She was put up by various farming families – for one night only. “One family I stayed with told me we were eating squirrel…I found out later it was rat. I was half-starved so I didn’t care.”
There were times when there was no accommodation so she slept in hedges, ditches and fields – and had to forage as best as she could.
It was not without dangers. On one occasion she was staying at a farmhouse when German soldiers turned up. They hung their wet washing on a clothes line, not realizing it was actually the aerial to Pippa’s portable radio.
Another time she was actually sending a message to London when two Germans walked into the room, looking for food. She calmly shut her radio and told them it was a suitcase she was packing. She then informed them that she had been diagnosed with scarlet fever (which was sweeping the area) and had been ordered to leave the village. The German soldiers fled.
On a third occasion, she was arrested. In a police cell, a female Gestapo officer ordered her to strip. She did – but then the woman paid close attention to Pippa’s hair. Pippa took out her ‘silk ribbon’ and shook her hair. The ribbon was put on top of the pile of her clothes – and ignored by the officer, who was satisfied and let her go.
Just prior to D-Day, she reported the location of a German Panzer division. Allied aircraft wiped it out totally.
She also reported the location of a German listening post. It too was obliterated. It was only afterwards she learned the post sheltered a German grandmother with 2 young children – and they had all been killed. Pippa was devastated that she had caused their deaths. She attended the funerals – but the guilt never left her for the rest of her life.
Pippa accepted the need for Allied bombing but also recognized the carnage and devastation it caused, and the loss of innocent lives.
On D-Day (6th June 1944), her Maquis group, Scientist 2, destroyed the Caen to Vere railway line, vital for German supplies, and also ambushed a group of German officers.
In the following days, they also destroyed the Paris to Grenville railway line (East to West) and managed to cut into a telegraph line between Field Marshal Erwin Rommel and Adolf Hitler – the secret messages went straight to Bletchley Park.
These actions had their costs. In July, Scientist 2 members Renaud – Dandicolle and Larcher were killed in a shoot-out with German troops.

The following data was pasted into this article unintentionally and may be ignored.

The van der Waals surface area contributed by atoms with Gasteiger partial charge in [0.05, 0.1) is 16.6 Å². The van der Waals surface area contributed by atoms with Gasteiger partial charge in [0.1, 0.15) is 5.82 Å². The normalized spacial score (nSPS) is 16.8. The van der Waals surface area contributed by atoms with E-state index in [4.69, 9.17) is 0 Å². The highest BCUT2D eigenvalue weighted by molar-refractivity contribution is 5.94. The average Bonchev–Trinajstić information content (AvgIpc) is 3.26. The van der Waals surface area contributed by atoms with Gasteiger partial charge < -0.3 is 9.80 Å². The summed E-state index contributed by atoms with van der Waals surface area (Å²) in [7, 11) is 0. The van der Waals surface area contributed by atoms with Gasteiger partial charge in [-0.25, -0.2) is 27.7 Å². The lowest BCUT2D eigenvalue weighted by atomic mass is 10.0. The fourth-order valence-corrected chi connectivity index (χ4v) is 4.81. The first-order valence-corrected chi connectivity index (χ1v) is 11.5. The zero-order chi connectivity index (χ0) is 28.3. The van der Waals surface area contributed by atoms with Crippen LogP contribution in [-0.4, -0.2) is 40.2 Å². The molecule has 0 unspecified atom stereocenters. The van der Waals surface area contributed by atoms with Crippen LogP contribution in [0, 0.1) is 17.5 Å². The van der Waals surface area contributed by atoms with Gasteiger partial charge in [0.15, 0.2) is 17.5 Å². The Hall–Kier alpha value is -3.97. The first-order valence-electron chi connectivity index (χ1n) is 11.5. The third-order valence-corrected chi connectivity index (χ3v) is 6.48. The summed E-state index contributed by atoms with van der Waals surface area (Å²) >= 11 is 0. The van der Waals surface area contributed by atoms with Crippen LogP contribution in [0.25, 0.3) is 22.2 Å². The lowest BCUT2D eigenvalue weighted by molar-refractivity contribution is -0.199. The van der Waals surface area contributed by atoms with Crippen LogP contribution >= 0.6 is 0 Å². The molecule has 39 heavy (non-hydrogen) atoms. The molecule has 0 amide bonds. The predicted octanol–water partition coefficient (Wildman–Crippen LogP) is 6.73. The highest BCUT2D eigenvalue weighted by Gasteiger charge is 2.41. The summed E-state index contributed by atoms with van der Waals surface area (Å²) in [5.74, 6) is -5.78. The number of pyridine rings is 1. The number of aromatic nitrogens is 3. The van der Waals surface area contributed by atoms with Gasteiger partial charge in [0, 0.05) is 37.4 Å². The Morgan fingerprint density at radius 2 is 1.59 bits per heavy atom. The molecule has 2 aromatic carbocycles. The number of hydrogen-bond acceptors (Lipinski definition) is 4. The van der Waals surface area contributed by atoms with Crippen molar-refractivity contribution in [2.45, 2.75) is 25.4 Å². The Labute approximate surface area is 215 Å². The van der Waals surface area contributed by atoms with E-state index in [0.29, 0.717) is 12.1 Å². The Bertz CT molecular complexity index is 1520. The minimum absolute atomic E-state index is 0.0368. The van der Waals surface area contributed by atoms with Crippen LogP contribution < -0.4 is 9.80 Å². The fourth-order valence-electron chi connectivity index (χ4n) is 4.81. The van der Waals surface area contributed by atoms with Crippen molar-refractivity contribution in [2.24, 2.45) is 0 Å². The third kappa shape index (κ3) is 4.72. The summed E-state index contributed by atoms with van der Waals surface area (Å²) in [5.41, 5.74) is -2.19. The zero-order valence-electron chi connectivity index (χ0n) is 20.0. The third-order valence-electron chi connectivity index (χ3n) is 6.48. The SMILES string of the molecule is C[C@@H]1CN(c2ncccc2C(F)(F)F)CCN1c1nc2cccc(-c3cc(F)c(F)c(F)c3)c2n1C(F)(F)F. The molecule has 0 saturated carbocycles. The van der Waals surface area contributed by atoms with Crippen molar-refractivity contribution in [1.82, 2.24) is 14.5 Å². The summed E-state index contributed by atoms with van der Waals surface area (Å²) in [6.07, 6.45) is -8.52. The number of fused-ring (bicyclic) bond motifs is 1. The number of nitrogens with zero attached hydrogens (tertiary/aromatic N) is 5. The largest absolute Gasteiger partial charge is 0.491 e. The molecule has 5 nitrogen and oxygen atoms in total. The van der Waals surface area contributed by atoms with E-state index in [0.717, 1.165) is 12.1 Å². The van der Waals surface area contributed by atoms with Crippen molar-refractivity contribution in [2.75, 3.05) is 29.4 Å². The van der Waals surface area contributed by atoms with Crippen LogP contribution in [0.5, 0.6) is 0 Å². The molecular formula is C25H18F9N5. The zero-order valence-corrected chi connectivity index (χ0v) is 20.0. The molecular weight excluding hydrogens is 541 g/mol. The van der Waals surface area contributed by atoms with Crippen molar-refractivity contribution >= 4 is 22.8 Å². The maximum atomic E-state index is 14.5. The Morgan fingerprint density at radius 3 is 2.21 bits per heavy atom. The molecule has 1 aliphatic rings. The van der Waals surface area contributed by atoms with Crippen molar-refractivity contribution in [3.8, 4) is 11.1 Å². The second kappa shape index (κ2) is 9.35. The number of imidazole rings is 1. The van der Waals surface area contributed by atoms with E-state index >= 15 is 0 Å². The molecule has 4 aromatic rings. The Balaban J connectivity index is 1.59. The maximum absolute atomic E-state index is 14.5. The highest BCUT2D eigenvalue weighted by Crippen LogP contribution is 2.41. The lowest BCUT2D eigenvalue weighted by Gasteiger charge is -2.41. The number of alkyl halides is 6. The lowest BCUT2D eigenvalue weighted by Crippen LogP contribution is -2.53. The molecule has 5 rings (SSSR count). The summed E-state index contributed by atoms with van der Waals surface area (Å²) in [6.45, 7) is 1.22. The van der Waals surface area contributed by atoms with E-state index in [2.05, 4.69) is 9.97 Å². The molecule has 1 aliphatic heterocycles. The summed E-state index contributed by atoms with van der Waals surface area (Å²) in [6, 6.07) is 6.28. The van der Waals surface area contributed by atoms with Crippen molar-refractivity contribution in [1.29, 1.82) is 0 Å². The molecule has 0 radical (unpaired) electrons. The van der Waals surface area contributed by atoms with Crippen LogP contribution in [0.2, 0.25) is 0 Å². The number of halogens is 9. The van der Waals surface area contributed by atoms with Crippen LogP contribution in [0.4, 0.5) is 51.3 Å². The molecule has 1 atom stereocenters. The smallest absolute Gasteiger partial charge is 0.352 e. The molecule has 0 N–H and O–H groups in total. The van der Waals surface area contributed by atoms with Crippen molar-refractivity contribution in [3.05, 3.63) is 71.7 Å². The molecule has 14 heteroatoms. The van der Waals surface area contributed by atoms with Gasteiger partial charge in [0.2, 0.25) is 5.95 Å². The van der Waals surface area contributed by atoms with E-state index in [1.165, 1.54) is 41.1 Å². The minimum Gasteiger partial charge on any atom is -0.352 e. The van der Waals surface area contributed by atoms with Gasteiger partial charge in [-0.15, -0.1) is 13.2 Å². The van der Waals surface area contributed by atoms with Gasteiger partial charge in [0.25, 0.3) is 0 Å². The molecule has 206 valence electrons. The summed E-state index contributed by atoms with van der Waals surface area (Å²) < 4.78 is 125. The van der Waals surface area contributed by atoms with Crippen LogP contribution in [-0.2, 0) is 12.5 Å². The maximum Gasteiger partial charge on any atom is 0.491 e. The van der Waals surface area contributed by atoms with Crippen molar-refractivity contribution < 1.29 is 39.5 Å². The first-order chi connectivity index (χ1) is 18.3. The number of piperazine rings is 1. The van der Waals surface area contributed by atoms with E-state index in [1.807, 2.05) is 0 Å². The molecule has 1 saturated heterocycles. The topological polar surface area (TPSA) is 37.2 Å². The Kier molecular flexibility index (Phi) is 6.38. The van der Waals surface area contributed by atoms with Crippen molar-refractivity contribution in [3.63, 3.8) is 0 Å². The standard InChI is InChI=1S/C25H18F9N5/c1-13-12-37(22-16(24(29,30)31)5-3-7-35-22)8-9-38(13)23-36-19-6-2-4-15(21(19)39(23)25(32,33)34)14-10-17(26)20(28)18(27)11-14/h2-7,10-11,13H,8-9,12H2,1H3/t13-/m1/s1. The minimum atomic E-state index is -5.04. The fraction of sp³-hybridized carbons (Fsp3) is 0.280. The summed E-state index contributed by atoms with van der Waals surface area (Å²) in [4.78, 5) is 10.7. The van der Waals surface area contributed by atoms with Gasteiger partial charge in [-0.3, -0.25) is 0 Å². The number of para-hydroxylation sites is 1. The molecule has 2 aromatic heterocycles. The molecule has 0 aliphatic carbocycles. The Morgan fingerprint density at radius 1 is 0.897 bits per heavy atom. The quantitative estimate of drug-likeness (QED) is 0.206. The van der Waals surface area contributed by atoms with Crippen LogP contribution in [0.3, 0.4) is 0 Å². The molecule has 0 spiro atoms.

The following month, August 1944, Pippa (Genevieve), was pulled out of France by the SOE and was returned to London. It was deemed too dangerous for her to continue. She had relayed 135 messages successfully from France. Every single one had been coded perfectly.
Back in London, she was assigned a desk job, but she made it clear she didn’t want it – she hated the “disciplined existence”. She argued constantly with her superiors who treated her with no respect at all. One of them wrote that she, “was no more than a child.”
Pippa was unhappy with what she called, “the gross ingratitude of the SOE.”
She asked to be sent into Germany in 1945. Her immediate boss reported, “She is extremely keen on her job and will put her heart and soul into it”. She loved the role in Germany. After a few months, she was recalled for a briefing update but asked to go back. However, the war ended whilst she was in London – and she never got to return.
Pippa struggled with peace time. Her superior said, “Since the collapse of Germany, Miss Latour has suffered from severe nervous strain.”
He recommended she be sent back to South Africa, but she refused to go. She admitted that she had struggled to adjust to the “horrors of peace”, but said she, and her female companions, had been offered absolutely no support or counselling. Pippa never used her field skills again.
She was initially awarded a Civil Honour, as women were not allowed to be awarded military medals. Her immediate superior kicked up a real fuss – “There was nothing civil about what she did.”
It was upgraded to the MBE, but she refused to collect it (or any other medals awarded to her) , angered by the British reluctance to recognize the role of women in winning the war.
The French awarded her the Croix de Guerre avec Palme.
Shortly after the war, Pippa married Australian engineer Patrick Doyle. They lived in Kenya, Fiji and then Australia, and had two sons and two daughters.
In 1975, they divorced. She took her 4 children and caught a plane to Brisbane. Except she got on the wrong plane and found herself heading to Whenuapai, in New Zealand. Consequently, Pippa settled in New Zealand – by accident.
She never told her children what she had done in the war. “I didn’t have good memories of the war so I didn’t bother telling anyone what I did”.
But in 2000, her eldest son was trawling the Internet and found her story. All her children insisted she finally collect her medals. She did – and realised how proud she was.
In 2014, France awarded her the highest grade of the Legion d’Honneur and she was thrilled.
Pippa was asked what was the hardest thing about being a secret agent in occupied France. She replied, “Learning to cycle on the right.”
New Zealand Bomber Command awarded Pippa her ‘Wings’. She said, “I finally felt I had arrived.”
Adelaide, where she lived her last few years, named a street after her – Genevieve Street.
One of her daughters predeceased her.
At her death, New Zealand Bomber Command said, “Pippa was intensely proud but never boasted. She knew no fear.”
She was the last surviving female SOE operative (out of 39), who had served in France.
RIP = Resistance Inspired Pippa